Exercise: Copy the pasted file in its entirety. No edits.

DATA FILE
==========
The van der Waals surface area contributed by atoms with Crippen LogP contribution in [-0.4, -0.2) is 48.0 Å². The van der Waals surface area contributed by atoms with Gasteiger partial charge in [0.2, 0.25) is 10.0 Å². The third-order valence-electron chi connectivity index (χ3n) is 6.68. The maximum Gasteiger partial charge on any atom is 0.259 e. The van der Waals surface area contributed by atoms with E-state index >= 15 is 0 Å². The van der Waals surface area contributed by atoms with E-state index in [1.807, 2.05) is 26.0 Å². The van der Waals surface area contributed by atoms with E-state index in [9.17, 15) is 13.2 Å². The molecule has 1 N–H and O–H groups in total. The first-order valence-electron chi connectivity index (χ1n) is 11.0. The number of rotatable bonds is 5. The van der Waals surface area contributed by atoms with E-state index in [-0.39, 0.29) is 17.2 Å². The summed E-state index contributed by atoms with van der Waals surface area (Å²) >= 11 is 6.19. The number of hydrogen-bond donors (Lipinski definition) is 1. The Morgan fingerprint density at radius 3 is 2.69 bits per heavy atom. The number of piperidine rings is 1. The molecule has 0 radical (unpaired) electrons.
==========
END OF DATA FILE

The van der Waals surface area contributed by atoms with Crippen LogP contribution in [-0.4, -0.2) is 48.0 Å². The van der Waals surface area contributed by atoms with Gasteiger partial charge in [0.2, 0.25) is 10.0 Å². The third-order valence-electron chi connectivity index (χ3n) is 6.68. The maximum Gasteiger partial charge on any atom is 0.259 e. The van der Waals surface area contributed by atoms with E-state index >= 15 is 0 Å². The van der Waals surface area contributed by atoms with E-state index in [1.807, 2.05) is 26.0 Å². The van der Waals surface area contributed by atoms with E-state index in [9.17, 15) is 13.2 Å². The molecule has 1 N–H and O–H groups in total. The first-order valence-electron chi connectivity index (χ1n) is 11.0. The number of rotatable bonds is 5. The van der Waals surface area contributed by atoms with E-state index in [-0.39, 0.29) is 17.2 Å². The summed E-state index contributed by atoms with van der Waals surface area (Å²) >= 11 is 6.19. The number of hydrogen-bond donors (Lipinski definition) is 1. The Morgan fingerprint density at radius 3 is 2.69 bits per heavy atom. The number of piperidine rings is 1. The molecule has 0 radical (unpaired) electrons.